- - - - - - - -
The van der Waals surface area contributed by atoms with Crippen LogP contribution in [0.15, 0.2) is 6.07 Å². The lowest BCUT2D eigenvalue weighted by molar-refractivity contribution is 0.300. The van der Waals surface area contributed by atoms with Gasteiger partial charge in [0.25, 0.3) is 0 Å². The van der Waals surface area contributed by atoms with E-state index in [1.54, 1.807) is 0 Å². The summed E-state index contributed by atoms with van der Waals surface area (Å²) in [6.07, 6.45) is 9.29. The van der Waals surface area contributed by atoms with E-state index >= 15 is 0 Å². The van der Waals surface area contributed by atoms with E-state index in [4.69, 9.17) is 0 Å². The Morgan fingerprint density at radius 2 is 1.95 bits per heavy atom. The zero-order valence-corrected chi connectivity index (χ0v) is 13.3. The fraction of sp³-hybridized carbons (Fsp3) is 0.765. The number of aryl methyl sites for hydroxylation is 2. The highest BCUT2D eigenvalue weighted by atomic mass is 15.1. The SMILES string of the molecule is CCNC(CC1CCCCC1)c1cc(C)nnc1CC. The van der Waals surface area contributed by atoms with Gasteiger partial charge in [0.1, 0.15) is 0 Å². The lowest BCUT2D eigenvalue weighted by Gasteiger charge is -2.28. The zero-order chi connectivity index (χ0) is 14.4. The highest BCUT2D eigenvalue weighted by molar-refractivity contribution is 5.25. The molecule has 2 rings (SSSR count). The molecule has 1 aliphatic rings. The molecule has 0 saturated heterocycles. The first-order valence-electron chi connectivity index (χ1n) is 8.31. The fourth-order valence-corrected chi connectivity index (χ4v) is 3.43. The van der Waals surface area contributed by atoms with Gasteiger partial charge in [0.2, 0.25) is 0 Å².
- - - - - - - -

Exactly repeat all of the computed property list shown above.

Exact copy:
The van der Waals surface area contributed by atoms with Crippen LogP contribution in [0.15, 0.2) is 6.07 Å². The lowest BCUT2D eigenvalue weighted by molar-refractivity contribution is 0.300. The van der Waals surface area contributed by atoms with Gasteiger partial charge in [0.25, 0.3) is 0 Å². The van der Waals surface area contributed by atoms with E-state index in [1.54, 1.807) is 0 Å². The summed E-state index contributed by atoms with van der Waals surface area (Å²) in [6.07, 6.45) is 9.29. The van der Waals surface area contributed by atoms with E-state index >= 15 is 0 Å². The van der Waals surface area contributed by atoms with E-state index in [4.69, 9.17) is 0 Å². The Morgan fingerprint density at radius 2 is 1.95 bits per heavy atom. The zero-order valence-corrected chi connectivity index (χ0v) is 13.3. The fraction of sp³-hybridized carbons (Fsp3) is 0.765. The number of aryl methyl sites for hydroxylation is 2. The highest BCUT2D eigenvalue weighted by atomic mass is 15.1. The SMILES string of the molecule is CCNC(CC1CCCCC1)c1cc(C)nnc1CC. The van der Waals surface area contributed by atoms with Gasteiger partial charge in [0.1, 0.15) is 0 Å². The lowest BCUT2D eigenvalue weighted by Gasteiger charge is -2.28. The zero-order chi connectivity index (χ0) is 14.4. The highest BCUT2D eigenvalue weighted by molar-refractivity contribution is 5.25. The molecule has 2 rings (SSSR count). The molecule has 1 aliphatic rings. The molecule has 0 saturated heterocycles. The first-order valence-electron chi connectivity index (χ1n) is 8.31. The fourth-order valence-corrected chi connectivity index (χ4v) is 3.43. The van der Waals surface area contributed by atoms with Gasteiger partial charge in [0.2, 0.25) is 0 Å².